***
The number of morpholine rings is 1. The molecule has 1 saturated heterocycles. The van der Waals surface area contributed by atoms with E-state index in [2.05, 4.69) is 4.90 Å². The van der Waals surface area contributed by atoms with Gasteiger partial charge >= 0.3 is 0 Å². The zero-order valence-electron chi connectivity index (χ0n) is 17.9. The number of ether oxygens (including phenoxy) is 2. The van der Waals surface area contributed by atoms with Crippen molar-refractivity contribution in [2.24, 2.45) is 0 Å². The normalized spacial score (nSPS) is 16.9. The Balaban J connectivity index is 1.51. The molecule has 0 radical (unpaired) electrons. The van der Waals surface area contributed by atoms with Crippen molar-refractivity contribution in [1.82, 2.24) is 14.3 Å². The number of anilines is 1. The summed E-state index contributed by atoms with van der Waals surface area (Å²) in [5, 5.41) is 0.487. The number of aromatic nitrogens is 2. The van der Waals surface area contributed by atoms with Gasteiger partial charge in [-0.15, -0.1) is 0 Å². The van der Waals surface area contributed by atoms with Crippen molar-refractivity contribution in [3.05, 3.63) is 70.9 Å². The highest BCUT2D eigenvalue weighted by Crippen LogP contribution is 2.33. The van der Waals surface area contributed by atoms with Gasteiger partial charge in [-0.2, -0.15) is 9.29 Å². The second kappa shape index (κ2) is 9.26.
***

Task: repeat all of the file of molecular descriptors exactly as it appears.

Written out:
The number of morpholine rings is 1. The molecule has 1 saturated heterocycles. The van der Waals surface area contributed by atoms with E-state index in [2.05, 4.69) is 4.90 Å². The van der Waals surface area contributed by atoms with Gasteiger partial charge >= 0.3 is 0 Å². The zero-order valence-electron chi connectivity index (χ0n) is 17.9. The number of ether oxygens (including phenoxy) is 2. The van der Waals surface area contributed by atoms with Crippen molar-refractivity contribution in [2.24, 2.45) is 0 Å². The normalized spacial score (nSPS) is 16.9. The Balaban J connectivity index is 1.51. The molecule has 0 radical (unpaired) electrons. The van der Waals surface area contributed by atoms with Crippen molar-refractivity contribution in [1.82, 2.24) is 14.3 Å². The number of anilines is 1. The summed E-state index contributed by atoms with van der Waals surface area (Å²) in [5, 5.41) is 0.487. The number of aromatic nitrogens is 2. The van der Waals surface area contributed by atoms with Gasteiger partial charge in [-0.15, -0.1) is 0 Å². The van der Waals surface area contributed by atoms with Crippen molar-refractivity contribution in [3.05, 3.63) is 70.9 Å². The highest BCUT2D eigenvalue weighted by Crippen LogP contribution is 2.33. The van der Waals surface area contributed by atoms with Gasteiger partial charge in [-0.2, -0.15) is 9.29 Å². The second kappa shape index (κ2) is 9.26.